-in my meditation garden -
An older man hooked up to a portable oxygen tank was shuffling along on his way out of church yesterday accompanied by his wife who was assisting him. I overheard their conversation as the wife angrily scolded her husband: “If you had taken better care of yourself when you were a young man you wouldn’t have all these health problems today.”
As I heard that conversation I was immediately reminded of a TED talk I heard a while back about living in a world of might have been. A very accomplished college professor, a native of Vietnam fluent in both English and Vietnamese was speaking about some of the major differences between the two languages and how our use of language forms and fashions the way in which we view the world.
He made the point that, unlike English, Vietnamese and other Asian languages do not have a “subjunctive” verb structure. On the surface this sounds like a pretty dry topic and to be honest I wasn’t even sure what a “subjunctive verb” is. I learned that a “subjunctive” is a verb used to express something that might have been but never actually happened. More importantly I learned what a significant difference the use of this one little verb makes in how people view their everyday lives.
In his TED talk the professor spoke of how he once tried to explain what a “subjunctive” means to his Vietnamese dad who had never been exposed to subjunctive verbs in his native language. He told him: Dad, in English we would say, ‘If it hadn’t rained, we would have gone to the beach.’ – that’s a subjunctive. To which the father replied: That’s kind of dumb isn’t it? Why do you want to talk about something that never happened?
The father’s response actually makes a lot of sense to me.
As I think about it, as an English speaker living in a Western culture I realize that we use an awful lot of subjunctive speech in our everyday language. We often talk about things that happened in the past but more than that we talk about what might have happened or not happened “if” we had done things differently- like the wife who tells her ailing husband that he would be healthy today if he had taken better care of himself when he was young.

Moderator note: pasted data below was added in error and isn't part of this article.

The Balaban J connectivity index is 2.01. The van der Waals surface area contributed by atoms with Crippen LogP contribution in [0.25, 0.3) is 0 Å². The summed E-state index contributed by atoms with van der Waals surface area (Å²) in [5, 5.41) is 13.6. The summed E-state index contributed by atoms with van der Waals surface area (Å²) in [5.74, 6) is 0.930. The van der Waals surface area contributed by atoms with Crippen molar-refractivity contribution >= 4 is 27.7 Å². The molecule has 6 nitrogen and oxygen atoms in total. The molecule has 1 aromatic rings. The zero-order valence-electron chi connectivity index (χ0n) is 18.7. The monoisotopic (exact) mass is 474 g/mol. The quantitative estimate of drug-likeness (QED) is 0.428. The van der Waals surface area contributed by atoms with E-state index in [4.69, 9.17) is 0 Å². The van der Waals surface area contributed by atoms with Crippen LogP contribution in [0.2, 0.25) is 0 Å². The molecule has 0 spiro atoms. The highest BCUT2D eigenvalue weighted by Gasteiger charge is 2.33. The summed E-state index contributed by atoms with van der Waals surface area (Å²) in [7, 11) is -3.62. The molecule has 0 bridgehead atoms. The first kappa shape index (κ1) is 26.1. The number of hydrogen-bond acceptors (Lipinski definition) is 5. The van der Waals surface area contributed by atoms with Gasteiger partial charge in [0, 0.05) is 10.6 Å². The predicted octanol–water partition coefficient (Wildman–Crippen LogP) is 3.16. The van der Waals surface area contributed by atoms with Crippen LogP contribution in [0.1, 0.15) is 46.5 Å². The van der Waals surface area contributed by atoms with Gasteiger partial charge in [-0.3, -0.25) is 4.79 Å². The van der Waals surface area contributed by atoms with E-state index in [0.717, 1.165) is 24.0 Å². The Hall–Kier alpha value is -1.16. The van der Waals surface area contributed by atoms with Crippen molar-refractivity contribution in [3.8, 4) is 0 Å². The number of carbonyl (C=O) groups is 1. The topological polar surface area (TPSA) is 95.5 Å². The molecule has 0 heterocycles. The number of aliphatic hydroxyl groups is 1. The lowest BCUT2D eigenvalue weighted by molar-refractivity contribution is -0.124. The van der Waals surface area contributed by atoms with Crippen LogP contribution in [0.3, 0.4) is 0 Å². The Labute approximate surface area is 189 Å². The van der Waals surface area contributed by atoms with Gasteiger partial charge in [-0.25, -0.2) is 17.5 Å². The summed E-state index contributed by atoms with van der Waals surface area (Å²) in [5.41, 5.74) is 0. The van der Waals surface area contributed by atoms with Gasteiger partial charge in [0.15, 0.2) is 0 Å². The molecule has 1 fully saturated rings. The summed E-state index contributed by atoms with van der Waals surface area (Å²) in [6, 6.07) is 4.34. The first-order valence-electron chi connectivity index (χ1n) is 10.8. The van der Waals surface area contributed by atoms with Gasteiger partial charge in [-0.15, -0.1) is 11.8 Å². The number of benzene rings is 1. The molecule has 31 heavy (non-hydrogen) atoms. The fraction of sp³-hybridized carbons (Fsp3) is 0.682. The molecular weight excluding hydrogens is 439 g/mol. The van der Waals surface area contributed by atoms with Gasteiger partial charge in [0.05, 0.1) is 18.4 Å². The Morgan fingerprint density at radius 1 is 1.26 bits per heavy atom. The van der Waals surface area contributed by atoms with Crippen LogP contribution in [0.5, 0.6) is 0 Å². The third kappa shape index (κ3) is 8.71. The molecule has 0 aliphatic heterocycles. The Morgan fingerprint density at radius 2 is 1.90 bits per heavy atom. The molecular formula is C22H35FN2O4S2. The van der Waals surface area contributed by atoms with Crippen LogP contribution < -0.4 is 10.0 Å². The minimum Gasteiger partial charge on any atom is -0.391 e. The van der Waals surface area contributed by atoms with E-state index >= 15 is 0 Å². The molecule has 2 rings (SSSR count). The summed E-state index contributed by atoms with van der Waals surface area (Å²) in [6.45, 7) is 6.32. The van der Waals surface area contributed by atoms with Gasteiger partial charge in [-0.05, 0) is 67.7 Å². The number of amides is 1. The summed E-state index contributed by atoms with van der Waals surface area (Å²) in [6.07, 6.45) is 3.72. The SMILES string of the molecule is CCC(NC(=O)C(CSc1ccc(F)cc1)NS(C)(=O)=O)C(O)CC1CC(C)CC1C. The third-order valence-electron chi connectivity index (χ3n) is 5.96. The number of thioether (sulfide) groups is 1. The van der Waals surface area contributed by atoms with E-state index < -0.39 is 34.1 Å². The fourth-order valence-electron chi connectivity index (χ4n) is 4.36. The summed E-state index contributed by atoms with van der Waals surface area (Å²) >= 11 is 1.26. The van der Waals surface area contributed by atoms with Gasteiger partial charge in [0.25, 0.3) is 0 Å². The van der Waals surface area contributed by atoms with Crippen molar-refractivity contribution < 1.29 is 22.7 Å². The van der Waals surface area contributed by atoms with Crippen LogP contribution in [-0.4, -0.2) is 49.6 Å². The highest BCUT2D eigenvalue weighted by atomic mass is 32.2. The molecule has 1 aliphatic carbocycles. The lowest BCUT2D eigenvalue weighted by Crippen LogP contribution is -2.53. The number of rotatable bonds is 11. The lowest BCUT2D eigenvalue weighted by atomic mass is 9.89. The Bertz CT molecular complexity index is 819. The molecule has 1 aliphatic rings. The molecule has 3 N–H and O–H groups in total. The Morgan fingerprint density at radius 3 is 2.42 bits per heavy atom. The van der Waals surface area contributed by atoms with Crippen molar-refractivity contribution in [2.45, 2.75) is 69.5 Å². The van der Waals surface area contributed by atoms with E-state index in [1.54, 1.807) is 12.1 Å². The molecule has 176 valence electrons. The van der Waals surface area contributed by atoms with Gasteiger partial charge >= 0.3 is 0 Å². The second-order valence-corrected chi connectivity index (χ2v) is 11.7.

When we live in this fantasy world of might have been we will always dwell in a place of regret, disappointment, or guilt over lost opportunities: “If I went to college I might have been making lots more money today. If I had married the first love my life, I might have been much happier. If I had remembered to turn off the iron, my house might not have burned down.” – a might have been world is a pretty sad and frustrating place in which to live.
I actually think it would be very freeing to speak a language that didn’t have verbs that allow us to talk about what might have been if things had been different in the days gone by. But of course we don’t have to speak a subjunctive-free language to move away from a might have been world - all we need to do is live in the world that “is.”
Zen Master, Thich Nhat Hanh, once said:
The past is gone.
The future is not yet here.
If we do not go back to ourselves in the present moment,
we cannot be in touch with life.
When the old Vietnamese dad heard the explanation of what a “subjunctive” means, he told his son: That’s kind of dumb isn’t it? Why would you want to talk about something that never happened.
I think he’s right - I thinks it is a kind of dumb to do that.